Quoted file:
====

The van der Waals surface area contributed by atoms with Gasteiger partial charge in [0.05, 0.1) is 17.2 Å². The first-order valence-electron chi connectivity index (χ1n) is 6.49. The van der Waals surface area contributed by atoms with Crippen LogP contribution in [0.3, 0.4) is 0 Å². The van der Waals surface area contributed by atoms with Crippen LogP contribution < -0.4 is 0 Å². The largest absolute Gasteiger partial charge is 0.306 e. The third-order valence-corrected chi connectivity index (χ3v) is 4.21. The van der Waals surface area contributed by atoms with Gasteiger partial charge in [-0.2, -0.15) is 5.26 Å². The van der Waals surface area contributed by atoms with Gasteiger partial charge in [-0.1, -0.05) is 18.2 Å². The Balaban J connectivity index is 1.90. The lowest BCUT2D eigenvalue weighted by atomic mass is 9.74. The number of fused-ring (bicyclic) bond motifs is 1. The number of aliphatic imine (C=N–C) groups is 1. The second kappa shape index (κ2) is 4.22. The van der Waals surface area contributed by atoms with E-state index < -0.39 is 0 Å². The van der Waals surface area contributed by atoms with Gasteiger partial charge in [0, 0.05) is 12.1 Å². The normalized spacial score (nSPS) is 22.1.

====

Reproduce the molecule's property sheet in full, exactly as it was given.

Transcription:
The van der Waals surface area contributed by atoms with Gasteiger partial charge in [0.05, 0.1) is 17.2 Å². The first-order valence-electron chi connectivity index (χ1n) is 6.49. The van der Waals surface area contributed by atoms with Crippen LogP contribution in [0.3, 0.4) is 0 Å². The van der Waals surface area contributed by atoms with Crippen LogP contribution < -0.4 is 0 Å². The largest absolute Gasteiger partial charge is 0.306 e. The third-order valence-corrected chi connectivity index (χ3v) is 4.21. The van der Waals surface area contributed by atoms with Gasteiger partial charge in [-0.2, -0.15) is 5.26 Å². The van der Waals surface area contributed by atoms with Gasteiger partial charge in [-0.1, -0.05) is 18.2 Å². The Balaban J connectivity index is 1.90. The lowest BCUT2D eigenvalue weighted by atomic mass is 9.74. The number of fused-ring (bicyclic) bond motifs is 1. The number of aliphatic imine (C=N–C) groups is 1. The second kappa shape index (κ2) is 4.22. The van der Waals surface area contributed by atoms with E-state index < -0.39 is 0 Å². The van der Waals surface area contributed by atoms with Gasteiger partial charge in [0, 0.05) is 12.1 Å². The normalized spacial score (nSPS) is 22.1.